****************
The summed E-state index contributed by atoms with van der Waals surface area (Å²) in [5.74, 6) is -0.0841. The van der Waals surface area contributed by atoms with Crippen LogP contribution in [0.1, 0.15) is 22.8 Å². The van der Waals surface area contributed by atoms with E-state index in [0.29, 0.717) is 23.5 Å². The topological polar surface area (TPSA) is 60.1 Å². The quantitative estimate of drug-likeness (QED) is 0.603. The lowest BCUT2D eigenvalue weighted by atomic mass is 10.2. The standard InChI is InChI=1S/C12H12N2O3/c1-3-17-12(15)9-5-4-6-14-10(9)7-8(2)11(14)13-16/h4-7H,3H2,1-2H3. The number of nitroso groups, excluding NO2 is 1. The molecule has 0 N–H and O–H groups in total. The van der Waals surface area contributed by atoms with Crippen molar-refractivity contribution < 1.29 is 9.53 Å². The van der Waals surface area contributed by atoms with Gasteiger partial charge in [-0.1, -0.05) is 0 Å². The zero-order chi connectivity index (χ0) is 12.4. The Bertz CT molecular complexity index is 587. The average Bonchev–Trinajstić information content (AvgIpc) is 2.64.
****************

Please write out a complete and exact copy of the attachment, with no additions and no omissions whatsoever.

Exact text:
The summed E-state index contributed by atoms with van der Waals surface area (Å²) in [5.74, 6) is -0.0841. The van der Waals surface area contributed by atoms with Crippen LogP contribution in [0.1, 0.15) is 22.8 Å². The van der Waals surface area contributed by atoms with E-state index in [0.29, 0.717) is 23.5 Å². The topological polar surface area (TPSA) is 60.1 Å². The quantitative estimate of drug-likeness (QED) is 0.603. The lowest BCUT2D eigenvalue weighted by atomic mass is 10.2. The standard InChI is InChI=1S/C12H12N2O3/c1-3-17-12(15)9-5-4-6-14-10(9)7-8(2)11(14)13-16/h4-7H,3H2,1-2H3. The number of nitroso groups, excluding NO2 is 1. The molecule has 0 N–H and O–H groups in total. The van der Waals surface area contributed by atoms with Crippen molar-refractivity contribution < 1.29 is 9.53 Å². The van der Waals surface area contributed by atoms with Gasteiger partial charge in [-0.1, -0.05) is 0 Å². The zero-order chi connectivity index (χ0) is 12.4. The Bertz CT molecular complexity index is 587. The average Bonchev–Trinajstić information content (AvgIpc) is 2.64.